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Doctoral student links social networking with writing composition


March 04, 2013

In today’s technology driving society, how do we help students bridge the gap between social media and learning in the classroom?

Ryan Shepherd, doctoral student in the Department of English at Arizona State University, is analyzing how we can help students see the connection between writing on social networking platforms and writing in first-year English composition courses.

Shepherd says that in first-year composition courses, students learn skills such as audience awareness, rhetorical awareness and invention. Unconsciously, students are employing these same ideas when posting to platforms such Facebook and Twitter. However, in a study that Shepherd conducted in 2011 of 474 students from various institutions, his findings revealed that students do not see this connection.

“When I started doing this research, I told my students to look at their social profiles as a piece of writing, which I thought would be obvious," he says. "But they didn’t see that it was a composition and that they were making choices when posting photos or text updates.” .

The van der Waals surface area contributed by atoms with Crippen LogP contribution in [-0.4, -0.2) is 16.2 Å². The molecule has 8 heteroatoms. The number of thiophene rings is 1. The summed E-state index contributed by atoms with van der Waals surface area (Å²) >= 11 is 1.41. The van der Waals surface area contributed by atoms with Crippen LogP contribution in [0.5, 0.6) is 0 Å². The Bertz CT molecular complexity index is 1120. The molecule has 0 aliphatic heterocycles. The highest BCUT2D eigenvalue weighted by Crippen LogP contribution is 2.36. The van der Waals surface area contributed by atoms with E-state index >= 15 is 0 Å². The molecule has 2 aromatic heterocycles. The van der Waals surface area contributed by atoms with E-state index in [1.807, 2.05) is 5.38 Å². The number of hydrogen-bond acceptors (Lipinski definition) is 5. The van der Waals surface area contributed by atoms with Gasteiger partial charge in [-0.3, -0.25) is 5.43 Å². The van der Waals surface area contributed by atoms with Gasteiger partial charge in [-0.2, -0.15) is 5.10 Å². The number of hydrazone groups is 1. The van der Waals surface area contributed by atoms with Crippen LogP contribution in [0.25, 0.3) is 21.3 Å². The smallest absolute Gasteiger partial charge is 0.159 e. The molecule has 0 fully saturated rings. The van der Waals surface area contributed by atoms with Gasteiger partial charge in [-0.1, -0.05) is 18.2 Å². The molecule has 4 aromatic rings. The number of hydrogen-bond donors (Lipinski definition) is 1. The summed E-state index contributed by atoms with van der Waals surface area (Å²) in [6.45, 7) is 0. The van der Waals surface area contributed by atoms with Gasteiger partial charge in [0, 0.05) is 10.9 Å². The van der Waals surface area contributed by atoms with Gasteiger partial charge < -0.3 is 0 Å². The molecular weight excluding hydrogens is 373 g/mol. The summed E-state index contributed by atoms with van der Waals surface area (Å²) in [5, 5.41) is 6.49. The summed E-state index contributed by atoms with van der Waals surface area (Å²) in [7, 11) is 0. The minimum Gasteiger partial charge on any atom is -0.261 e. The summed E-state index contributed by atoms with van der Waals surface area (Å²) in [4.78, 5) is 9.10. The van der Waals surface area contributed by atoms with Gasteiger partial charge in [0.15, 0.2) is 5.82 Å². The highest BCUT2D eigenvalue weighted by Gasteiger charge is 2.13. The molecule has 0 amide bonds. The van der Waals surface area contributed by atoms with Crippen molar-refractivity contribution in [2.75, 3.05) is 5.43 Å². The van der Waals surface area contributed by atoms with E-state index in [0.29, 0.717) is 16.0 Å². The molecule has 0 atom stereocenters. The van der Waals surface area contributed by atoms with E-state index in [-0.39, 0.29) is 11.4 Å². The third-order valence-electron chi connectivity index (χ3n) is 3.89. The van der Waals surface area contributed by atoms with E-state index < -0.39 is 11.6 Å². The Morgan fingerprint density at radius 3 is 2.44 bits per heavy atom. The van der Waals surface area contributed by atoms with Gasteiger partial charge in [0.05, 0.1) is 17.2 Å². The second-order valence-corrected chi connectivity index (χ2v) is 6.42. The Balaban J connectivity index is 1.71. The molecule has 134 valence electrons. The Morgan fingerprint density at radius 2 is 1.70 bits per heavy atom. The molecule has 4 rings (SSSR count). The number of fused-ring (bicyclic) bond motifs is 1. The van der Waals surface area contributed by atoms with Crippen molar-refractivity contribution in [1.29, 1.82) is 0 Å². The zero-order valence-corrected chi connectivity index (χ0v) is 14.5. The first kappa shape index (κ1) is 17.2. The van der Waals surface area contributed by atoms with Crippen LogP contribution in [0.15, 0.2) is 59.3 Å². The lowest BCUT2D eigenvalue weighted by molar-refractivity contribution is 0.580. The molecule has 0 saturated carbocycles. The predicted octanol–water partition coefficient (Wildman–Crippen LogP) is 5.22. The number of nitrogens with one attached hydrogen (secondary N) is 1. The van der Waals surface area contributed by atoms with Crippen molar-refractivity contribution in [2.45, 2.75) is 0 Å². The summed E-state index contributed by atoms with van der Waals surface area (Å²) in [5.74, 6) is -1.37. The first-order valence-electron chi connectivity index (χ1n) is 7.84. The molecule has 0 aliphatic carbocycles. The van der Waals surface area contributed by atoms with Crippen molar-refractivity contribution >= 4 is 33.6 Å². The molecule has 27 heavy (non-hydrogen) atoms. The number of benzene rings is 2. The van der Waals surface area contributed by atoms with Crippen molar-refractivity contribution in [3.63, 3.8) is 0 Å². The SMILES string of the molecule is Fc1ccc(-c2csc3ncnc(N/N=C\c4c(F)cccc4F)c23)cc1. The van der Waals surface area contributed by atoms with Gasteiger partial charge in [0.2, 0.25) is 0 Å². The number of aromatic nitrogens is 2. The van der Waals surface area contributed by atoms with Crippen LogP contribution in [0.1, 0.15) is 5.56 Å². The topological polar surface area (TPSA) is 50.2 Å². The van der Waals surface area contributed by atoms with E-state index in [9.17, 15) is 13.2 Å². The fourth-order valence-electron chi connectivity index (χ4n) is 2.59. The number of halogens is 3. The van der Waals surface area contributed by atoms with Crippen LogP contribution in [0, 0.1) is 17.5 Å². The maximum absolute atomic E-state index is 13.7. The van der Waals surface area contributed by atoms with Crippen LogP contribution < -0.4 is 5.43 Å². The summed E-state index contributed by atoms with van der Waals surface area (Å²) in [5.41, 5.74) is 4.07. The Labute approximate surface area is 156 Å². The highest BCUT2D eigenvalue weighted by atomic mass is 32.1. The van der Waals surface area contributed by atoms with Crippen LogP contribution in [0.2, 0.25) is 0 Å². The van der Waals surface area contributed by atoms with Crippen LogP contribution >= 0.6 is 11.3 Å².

As a prime example, Shepherd asks students to think about who they are friends with on these profiles and what their interests are.

“If you are friends with your mom on Facebook you probably will think twice about posting something inappropriate. Likewise, you won’t post photos that make you look bad because this does not portray a positive image of who you are. That is a very rhetorical move,” he says.  

Once they understand the concept, students must learn to see posting on these profiles in the same way they view writing a class paper. Doing so, Shepherd says, will help them write more effectively and learn to transfer skills. In another example, he says that whether students are filling out a job application or writing a memo for business, they should be using the same skill set.

Shepherd said students were aware of the appropriate language to use when writing a paper versus writing on social media.  

“When you are typing a wall post to your best friend, you may be more lax about spelling errors and using word abbreviations like 'LOL.' When students craft a paper they know that is just not appropriate to do,” Shepherd says.

The next step in Shepherd’s digital research includes individual interviews with students to better understand their point of view on the subject. He hopes that through this he will be able to help students see the overlap and translate their writing abilities.

The Department of English is an academic unit in ASU's College of Liberal Arts and Sciences.